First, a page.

Lead magnets: Rest in Peace - Unleashing Demand Generation
We live in a world where digital marketing strategies evolve at high speed. Therefore, it is time to challenge the foundation of conventional wisdom: I declare lead magnets dead! Yes, you heard it right. But before you declare me nuts and my statement “sassy”, let's look at the changing landscape of customer engagement together.
Traditional lead magnets can no longer effortlessly capture the attention of today's audiences. Technology advances, and so do the expectations of our prospects. If you disagree, please keep on reading and if you nod in agreement, I encourage you to continue as well.
Together, we will embark on a journey through the rise and fall of lead magnets. And we will even discuss a way to revive the essence of lead magnets.
The history of lead magnets
Marketers started using lead magnets a long while ago. When referring to "a long while ago" it means the times far before the internet even existed.
Ask your grandma (or even her grandma) when someone first offered her something for free. Then, seconds later, they asked her to subscribe. She likely will not remember - the point is lead magnets go way back.
A common example of such an early-stage “lead magnet”, that you still see quite often, is a newspaper. A proven way to get more subscriptions according to many publishers. Now, when most people spend a lot of hours online, lead magnets have found their way to the online environment.
Many social media platforms paved the way for lead magnets by creating lead generation forms. This is a simple way to virtually give a newspaper and easily receive someone’s contact details. Marketers have welcomed these lead generation forms with open arms.
The rise of online lead magnets
In the first few years of using lead magnets online, they were really successful. They would gather the contact details of the people who were interested in your product. In return for their details, these people got a well-thought-out piece of content for “free”. You could think of for example a well-written e-book or a perfectly thought out whitepaper that was of great value to the lead. Lead magnets in the past were often of higher value (more about that later) which made people more enthusiastic to get them.
This enthusiasm about lead magnets and the success of using them to gather personal details started to spread like wildfire. Every marketing blogger started writing about it. Every marketeer read about it and every campaign was suddenly a campaign with a lead magnet.
For the average marketeer, this was a brilliant way to meet their quarterly goal of “gather x amount of leads”. In just a few weeks, they could reach their quarterly goals with little to no pressure.
One specific niche of marketers that started using lead magnets more than any other was marketers in the B2B realm. Getting in leads in the B2B sector is often harder than in B2C. This is because deal sizes are a lot bigger and products are often a lot complexer to understand.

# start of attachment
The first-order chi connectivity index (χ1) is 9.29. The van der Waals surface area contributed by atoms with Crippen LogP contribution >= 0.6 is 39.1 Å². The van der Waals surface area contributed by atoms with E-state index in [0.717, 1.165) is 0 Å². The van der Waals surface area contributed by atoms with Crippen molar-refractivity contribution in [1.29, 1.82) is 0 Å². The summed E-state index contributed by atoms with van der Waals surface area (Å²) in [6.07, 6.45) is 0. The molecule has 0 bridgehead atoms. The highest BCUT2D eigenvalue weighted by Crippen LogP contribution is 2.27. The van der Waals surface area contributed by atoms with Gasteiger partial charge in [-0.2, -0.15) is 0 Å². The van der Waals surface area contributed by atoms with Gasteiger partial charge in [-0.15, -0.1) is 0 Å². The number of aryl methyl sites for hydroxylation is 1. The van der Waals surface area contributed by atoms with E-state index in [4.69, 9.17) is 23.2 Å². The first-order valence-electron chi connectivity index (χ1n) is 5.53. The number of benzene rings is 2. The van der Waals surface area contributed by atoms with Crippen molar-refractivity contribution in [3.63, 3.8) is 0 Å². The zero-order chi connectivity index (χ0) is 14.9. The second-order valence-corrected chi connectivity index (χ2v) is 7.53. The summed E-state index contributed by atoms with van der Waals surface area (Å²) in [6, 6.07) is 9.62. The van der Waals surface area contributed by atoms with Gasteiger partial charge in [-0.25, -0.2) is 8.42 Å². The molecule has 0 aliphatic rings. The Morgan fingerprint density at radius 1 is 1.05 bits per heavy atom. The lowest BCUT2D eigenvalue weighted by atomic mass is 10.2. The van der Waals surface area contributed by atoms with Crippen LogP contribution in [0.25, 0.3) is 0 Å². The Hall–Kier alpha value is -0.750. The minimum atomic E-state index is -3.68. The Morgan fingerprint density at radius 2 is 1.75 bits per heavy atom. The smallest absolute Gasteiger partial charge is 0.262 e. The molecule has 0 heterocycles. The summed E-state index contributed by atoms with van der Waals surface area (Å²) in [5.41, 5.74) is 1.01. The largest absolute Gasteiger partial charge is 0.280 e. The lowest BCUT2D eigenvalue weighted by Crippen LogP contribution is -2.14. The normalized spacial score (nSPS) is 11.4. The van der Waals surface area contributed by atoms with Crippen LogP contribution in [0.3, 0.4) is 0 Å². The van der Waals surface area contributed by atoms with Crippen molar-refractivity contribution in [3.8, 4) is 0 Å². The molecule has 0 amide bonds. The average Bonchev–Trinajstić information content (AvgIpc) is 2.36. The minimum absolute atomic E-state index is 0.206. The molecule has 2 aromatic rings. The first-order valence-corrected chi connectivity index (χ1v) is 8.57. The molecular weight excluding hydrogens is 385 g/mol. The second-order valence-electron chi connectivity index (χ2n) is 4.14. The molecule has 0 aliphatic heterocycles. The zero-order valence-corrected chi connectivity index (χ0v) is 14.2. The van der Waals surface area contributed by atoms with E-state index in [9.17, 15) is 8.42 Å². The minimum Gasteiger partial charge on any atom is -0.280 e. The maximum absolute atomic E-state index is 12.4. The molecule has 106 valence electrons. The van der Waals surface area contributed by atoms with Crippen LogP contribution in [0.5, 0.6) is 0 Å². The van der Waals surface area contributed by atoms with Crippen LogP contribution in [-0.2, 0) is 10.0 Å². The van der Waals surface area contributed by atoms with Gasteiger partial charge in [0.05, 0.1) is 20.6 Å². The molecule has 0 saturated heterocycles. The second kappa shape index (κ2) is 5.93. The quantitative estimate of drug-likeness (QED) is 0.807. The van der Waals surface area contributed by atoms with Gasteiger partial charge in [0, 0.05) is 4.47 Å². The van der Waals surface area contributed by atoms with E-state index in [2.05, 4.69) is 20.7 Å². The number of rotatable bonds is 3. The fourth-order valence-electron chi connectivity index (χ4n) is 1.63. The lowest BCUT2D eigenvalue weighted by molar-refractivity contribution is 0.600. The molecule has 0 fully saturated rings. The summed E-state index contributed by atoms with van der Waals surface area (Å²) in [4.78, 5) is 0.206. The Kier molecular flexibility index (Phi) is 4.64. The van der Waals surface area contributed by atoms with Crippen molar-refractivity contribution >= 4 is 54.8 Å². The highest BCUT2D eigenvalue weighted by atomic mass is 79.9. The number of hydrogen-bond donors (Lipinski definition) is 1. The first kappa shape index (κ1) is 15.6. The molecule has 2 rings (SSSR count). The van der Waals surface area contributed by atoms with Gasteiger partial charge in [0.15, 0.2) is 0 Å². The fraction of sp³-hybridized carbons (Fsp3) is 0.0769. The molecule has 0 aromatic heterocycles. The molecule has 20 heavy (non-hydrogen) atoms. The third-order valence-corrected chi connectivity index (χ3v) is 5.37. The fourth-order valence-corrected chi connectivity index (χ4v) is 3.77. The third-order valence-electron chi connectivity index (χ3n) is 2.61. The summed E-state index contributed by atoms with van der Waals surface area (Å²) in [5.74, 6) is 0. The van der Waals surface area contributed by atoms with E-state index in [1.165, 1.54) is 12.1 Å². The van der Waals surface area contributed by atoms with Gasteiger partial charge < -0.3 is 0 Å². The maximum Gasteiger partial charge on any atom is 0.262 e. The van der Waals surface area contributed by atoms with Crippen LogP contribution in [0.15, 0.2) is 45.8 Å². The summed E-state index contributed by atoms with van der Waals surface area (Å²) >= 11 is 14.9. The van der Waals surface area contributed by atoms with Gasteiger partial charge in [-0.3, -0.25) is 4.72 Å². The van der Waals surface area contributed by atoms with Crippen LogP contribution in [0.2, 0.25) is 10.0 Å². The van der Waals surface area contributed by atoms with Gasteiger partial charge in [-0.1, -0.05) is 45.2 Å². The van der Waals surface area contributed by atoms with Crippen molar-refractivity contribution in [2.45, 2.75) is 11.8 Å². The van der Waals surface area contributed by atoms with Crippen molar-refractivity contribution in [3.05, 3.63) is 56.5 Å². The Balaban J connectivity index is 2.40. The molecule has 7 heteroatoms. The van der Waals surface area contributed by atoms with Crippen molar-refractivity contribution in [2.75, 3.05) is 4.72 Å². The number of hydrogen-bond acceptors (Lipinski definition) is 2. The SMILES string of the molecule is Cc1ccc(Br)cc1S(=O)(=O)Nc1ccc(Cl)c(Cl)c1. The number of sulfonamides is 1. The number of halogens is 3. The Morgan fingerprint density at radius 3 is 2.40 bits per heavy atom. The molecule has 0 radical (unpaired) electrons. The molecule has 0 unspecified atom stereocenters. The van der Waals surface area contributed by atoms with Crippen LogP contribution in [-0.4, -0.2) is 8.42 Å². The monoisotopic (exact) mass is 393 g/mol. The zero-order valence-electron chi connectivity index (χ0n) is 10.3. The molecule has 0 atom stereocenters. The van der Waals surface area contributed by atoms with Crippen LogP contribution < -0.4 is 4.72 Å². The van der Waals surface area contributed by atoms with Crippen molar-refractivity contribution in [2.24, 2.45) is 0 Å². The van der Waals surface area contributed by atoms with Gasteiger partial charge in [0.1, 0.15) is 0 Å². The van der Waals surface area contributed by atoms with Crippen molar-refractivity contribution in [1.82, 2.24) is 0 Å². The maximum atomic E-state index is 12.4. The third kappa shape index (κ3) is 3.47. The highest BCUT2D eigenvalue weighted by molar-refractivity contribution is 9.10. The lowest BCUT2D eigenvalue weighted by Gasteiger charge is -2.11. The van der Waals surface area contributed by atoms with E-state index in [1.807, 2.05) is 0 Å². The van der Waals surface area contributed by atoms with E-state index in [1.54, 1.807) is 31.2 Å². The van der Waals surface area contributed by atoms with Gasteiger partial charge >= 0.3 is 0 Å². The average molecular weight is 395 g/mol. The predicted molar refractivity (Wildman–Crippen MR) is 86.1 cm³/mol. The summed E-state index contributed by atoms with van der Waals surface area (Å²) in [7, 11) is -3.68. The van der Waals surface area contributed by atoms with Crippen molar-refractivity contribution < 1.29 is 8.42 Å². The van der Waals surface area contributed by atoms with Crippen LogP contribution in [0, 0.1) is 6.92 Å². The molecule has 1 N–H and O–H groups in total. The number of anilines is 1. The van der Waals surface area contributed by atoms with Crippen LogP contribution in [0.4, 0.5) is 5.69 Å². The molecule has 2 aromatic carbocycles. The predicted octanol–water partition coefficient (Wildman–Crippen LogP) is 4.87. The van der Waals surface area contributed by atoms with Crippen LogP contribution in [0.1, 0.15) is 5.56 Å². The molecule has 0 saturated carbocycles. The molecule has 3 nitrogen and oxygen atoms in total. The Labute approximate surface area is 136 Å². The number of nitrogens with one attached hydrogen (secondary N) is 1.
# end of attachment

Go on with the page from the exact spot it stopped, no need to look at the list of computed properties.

To reduce the friction (coming from deal size and complexity of the product) and increase the amount of leads in the B2B sector, social media platform like LinkedIn created lead generation forms. This resulted in lead magnets also finding a nice and cosy spot within the B2B sector. They settled down and grew as they had never done before. They seemed to spread like a disease.
If you clicked on a LinkedIn ad in 2020, you were almost guaranteed to be immediately asked for your contact details. All this to download a whitepaper, e-book, content calendar or cheat sheet. I couldn’t find the research to prove this, but you get the point.
As with many things that spread like a disease (shout-out to you COVID-19), people start to get sick of it quite fast (maybe COVID-19 was not the best example to use here). This is also what happened with lead magnets.
The fall of online lead magnets
This easy solution for marketers to reach their get in leads and reach their goals resulted in marketers pushing campaigns live like their lives depended on it. Setting up these campaigns was done within the blink of an eye. However, the bottleneck was in creating the actual lead magnet.
This resulted in campaigns with lead magnets of very little value. These lead magnets were sugar-coated in the ads, but in fact, they were sh*t. Marketers collected contact details and the person only realized they downloaded something crap when they opened the piece of content. Still month after month the average marketeer pushed such a campaign live to reach their quarterly goals.
As years went by marketers saw fewer and fewer leads coming in via traditional lead magnet campaigns. “Consumers” of the lead magnets started noticing the pattern of getting invaluable pieces of content in return for their personal details. Also, people got sick of sales calling them after they downloaded a piece of content saying “I saw you were interested in our product!” while they had only showed interest in a specific sh*tty piece of content. Here we are in an online landscape with a lot of ineffective lead magnet campaigns.
The need for a new approach: Demand generation (the rise?!)
Because traditional lead magnet campaigns are now less effective, marketers are desperately searching for a new approach. An approach that gets them the desired leads again. But how do you do this in an overloaded online environment in which people feel swindled?